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Victor Albert Bubas

1927 - 2018 Obituary Condolences
Victor Albert Bubas Obituary
Victor Albert "Vic" Bubas died peacefully on Monday, April 16th in Virginia at the age of 91 with his wife by his side. Vic is survived by his family whom he loved dearly and who loved him in return. He leaves behind his wife, Marcelyn Boldt Bubas; three daughters, Sandra Bubas Yarbrough, Vikki Bubas Baird, and Karen Bubas Myers (Jack); nine grandchildren, Victor Todd Yarbrough, Emily Yarbrough Weinstein (Todd), Margaret Yarbrough Hancock (Frank), Laura Allen Baird, Edward Ross Baird (Jen), Jay Michael Myers (Ashlyn), John Bradley Baird, Henry Everett Baird, and Mary Margaret Myers; and eight great grandchildren, Joseph Milton Weinstein, Margaret Katherine Weinstein, Graham Walker Weinstein, Evelyn Boldt Hancock, Anne Frances Weinstein, Frank Woodson Hancock IV, Mosby Stuart Hancock, and Jack Theodore Baird. He is preceded in death by his mother and father, Katherine and Joseph Bubas; brother, Edward Bubas, and sister, Frances Bubas Ballard.

Vic was born on January 28, 1927 in Gary, Indiana. He served in the special forces in the European Theatre from 1946 to1947 before attending North Carolina State University and playing varsity basketball, earning All-Southern Conference selection twice. On June 19, 1949, Vic married his high school sweetheart, Marcelyn, whom he met at Lew Wallace High School in Gary, Indiana. After graduating from North Carolina State University in 1951 with a Bachelor of Science in Industrial and Rural Recreation, he stayed to assist noted coach Everett Case as freshman coach until 1955 and as a varsity assistant coach until 1959.

He then joined Duke University as head basketball coach in 1959 at the age of 32, leading Duke to an impressive performance of three NCAA tournaments, four ACC championship wins, and ACC Tournament championship games in eight of his ten seasons. Vic's .761 winning percentage (a 213-67 record) ranks tenth all-time among NCAA coaches.

In addition to his coaching acumen, Vic is remembered for his strategic vision for identifying talented players and bringing future All-Americans to Duke, ultimately changing the recruitment process for all college programs. He would frequently say, "I don't believe the old statement, 'if it ain't broke, don't fix it.' I've always looked for ways to make things better." Through the years, he had a profound influence on his players, friends, and family as a mentor and a leader of character and integrity.

Vic retired from coaching in 1969, staying on at Duke University to join the administration. He served as Vice President under the Honorable Former Governor Terry Sanford with his accomplishments including chairing the committee to design, build, and secure the philanthropy for Duke's Bryan Center. In 1976, he became the first Commissioner of the Sun Belt Conference, where he continued to innovate, introducing breakthrough ideas to the game such as the shot clock and regional sports television networks. He held that position for fourteen years until his retirement.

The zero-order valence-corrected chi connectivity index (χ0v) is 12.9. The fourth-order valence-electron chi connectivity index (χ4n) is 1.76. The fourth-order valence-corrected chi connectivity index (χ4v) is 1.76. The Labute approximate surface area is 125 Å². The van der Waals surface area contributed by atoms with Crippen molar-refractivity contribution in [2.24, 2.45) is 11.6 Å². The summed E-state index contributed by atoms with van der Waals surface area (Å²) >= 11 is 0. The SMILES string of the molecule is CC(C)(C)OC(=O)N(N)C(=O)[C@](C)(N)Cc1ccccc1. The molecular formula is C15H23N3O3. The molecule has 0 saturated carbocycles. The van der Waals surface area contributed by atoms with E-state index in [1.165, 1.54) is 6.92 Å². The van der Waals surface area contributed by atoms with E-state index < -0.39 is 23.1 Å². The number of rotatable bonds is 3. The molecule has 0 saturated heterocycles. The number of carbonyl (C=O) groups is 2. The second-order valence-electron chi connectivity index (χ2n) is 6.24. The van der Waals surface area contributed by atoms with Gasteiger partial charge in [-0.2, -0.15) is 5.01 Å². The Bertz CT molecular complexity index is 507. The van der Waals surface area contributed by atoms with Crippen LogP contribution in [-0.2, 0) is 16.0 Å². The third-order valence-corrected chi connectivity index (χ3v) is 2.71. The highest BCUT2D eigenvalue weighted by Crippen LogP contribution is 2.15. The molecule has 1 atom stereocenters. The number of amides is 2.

The Sun Belt Conference's annual all sports championship trophy, the "Bubas Cup," is named in honor of him. Vic also served on the NCAA Division 1 basketball selection committee for six consecutive years, chairing the committee in 1985. His many accolades for basketball include Atlantic Coast Conference Men's Basketball Coach of the Year, Atlantic Coast Conference Legends honoree, Naismith Outstanding Contributor to Men's Basketball, induction into the Duke Athletics Hall of Fame, induction into the North Carolina Sports Hall of Fame in 1965, induction into the Indiana Basketball Hall of Fame in 2002, and induction as a Contributor into the National Collegiate Basketball Hall of Fame in 2007 for his countless contributions to the sport of basketball.

Beyond his dedication to basketball, Vic was an accomplished writer and speaker, sharing his stories and insight from his tenure in higher education. He was also a committed service leader in his local communities of Tampa, Florida and the South Carolina lowcountry where he resided, collectively, for more than thirty years. He served as a Paul Harris Fellow of Rotary International, a board member of the Hilton Head and Bluffton Hospital, a board member of the University of South Carolina Beaufort, the founder and first president of both the All Sports Club of Bluffton and the Forum Club at Sun City, and a member of the Lowcountry Presbyterian Church.

He was a loving husband, father, grandfather, and great grandfather, and will be missed by all for whom he coached, mentored, and cheered on from the side lines - whether in a game or in life.

A memorial service is scheduled for 11 a.m. on Tuesday, April 24th at St. Mary's Episcopal Church, 12291 River Road, in Richmond, Virginia, with a reception to follow at Salisbury Country Club. All are welcome to attend and celebrate Vic's extraordinary life. In lieu of flowers, please send donations to Hope for the Warriors, 8003 Forbes Place, Suite 201, Springfield VA 22151 or donate online www.hopeforthewarriors.org, or the higher education institution closest to your heart. Online condolences may be made at www.woodyfuneralhome.com.
Published in Woody Funeral Home Huguenot Chapel on Apr. 17, 2018
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